What I’ve Been Reading

I could have skipped this update and rolled the books into my yearly list of Favourite Things, but there are seven books on this list and they’re all titles I want to talk about and recommend now. I have a hard enough time choosing just a handful at the end of the year as it is. 😉

Dinner at Jack’s31849349 by Rick R. Reed

What I love most about Rick Reed’s books is that they’re love stories. The romance never feels rushed for the sake of getting to the good stuff. More, we get time to get to know the characters—who they are, who they want to be. Who they will be together. Another aspect of Rick’s books I really enjoy is the feeling he is sharing a part of his life with us. Either someone he once knew or someplace he’s been. There’s a sense of reality to most of his stories and, whether my observations are true or not, I feel I get to know the author a little better with each read. Continue reading “What I’ve Been Reading”

Review: Gunpowder Alchemy by Jeannie Lin

Gunpowder Alchemy (The Gunpowder Chronicles, #1)

During the first Opium War, China suffered a humiliating defeat at the hands of the British Royal Navy. The treaty that followed led to rebellion uprising against an already unpopular regime. In her novel Gunpowder Alchemy, Jeannie Lin reimagines this period of 1842, introducing steampunk elements. She hasn’t altered history (just yet). The Qing Navy is still outclassed by the British, but in her world, it’s engine against engine, gunpowder against steam. She also delves inside the revolution that follows, suggesting that had the emperor, nor indeed many of his subjects, not been averse to modernising his navy, the outcome of the conflict might have been very different.

Since her father’s execution for treason, Jin Soling and her family have lived in exile and poverty, her meagre earnings supplemented by the slow liquidation of the few treasures they have left. The last of these is a puzzle box left to her by her father. When Soling attempts to sell this final piece, however, she is captured and transported to a distant city where she meets with a crown prince. Eight years after her father’s death, the prince is interested in his inventions, the gunpowder engine in particular.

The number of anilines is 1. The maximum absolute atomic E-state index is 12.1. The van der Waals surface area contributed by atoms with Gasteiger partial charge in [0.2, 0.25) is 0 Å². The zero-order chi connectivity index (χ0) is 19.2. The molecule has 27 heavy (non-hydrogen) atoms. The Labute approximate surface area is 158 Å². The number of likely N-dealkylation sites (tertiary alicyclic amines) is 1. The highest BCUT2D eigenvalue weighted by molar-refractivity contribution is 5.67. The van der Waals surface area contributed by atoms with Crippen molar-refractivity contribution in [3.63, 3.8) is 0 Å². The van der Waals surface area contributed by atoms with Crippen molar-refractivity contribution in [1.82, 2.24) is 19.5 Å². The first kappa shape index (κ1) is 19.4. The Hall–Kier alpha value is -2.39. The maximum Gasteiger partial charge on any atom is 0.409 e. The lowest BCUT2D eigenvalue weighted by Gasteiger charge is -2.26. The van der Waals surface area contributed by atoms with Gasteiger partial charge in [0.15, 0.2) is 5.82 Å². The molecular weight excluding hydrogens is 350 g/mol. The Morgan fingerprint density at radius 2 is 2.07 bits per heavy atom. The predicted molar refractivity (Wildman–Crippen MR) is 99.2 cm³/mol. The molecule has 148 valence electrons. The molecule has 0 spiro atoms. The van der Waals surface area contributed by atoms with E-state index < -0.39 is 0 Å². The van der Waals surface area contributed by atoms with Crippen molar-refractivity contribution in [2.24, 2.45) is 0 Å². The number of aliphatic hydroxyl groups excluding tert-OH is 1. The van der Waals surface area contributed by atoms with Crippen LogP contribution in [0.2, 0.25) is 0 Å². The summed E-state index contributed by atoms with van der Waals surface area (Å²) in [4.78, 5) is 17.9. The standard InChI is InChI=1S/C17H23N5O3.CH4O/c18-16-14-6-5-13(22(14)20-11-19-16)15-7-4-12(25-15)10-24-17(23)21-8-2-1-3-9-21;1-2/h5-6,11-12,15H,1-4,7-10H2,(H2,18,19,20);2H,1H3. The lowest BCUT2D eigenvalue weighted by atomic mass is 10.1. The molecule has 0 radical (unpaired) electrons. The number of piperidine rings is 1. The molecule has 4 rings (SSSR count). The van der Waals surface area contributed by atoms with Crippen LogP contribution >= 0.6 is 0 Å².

In exchange for a promise that her family name will be restored, Soling agrees to seek out one of her father’s former colleagues, Yang Hanzhu, another engineer who may hold the key to technology that could revolutionise the Chinese fleet. She remembers the man fondly as uncle, but is warned against him by someone she never expected to meet, Chen Chang-wei, the man she was betrothed to at the age of eight. Their betrothal was dissolved after her father’s execution, but a connection persists between the two regardless.

Not sure who to trust, Soling prepares to do the only thing that makes sense, take care of her family. This task will take her through war-torn territory, thrust her between loyalty and sacrifice and pit her against rebel armies.

Gunpowder Alchemy is well researched and the character of Soling is engaging. She’s not the plucky heroine I expected from the cover copy, however. She does stand up for herself and what she believes in, but so often her actions are dictated by the ebb and tide of the plot rather than her own gumption. She flows with the story too easily. Given the historical setting, that is somewhat understandable, but it does give the book a very episodic feel as Soling rolls from one bad situation to another.

The plot also feels rather episodic as the focus shifts from Soling redeeming her family name to the rebellion. The sub-plot regarding the possible poisoning of the opium being smuggled into China is left hanging. The steampunk elements also felt very ad hoc. There were plenty of machines and contrived tools, but none bar the gunpowder engine were essential to the plot and even that secret did little to turn the tide in this book. The title of the sequel, Clockwork Samurai, promises more steampunk inventions and a hope that they will feature more prominently.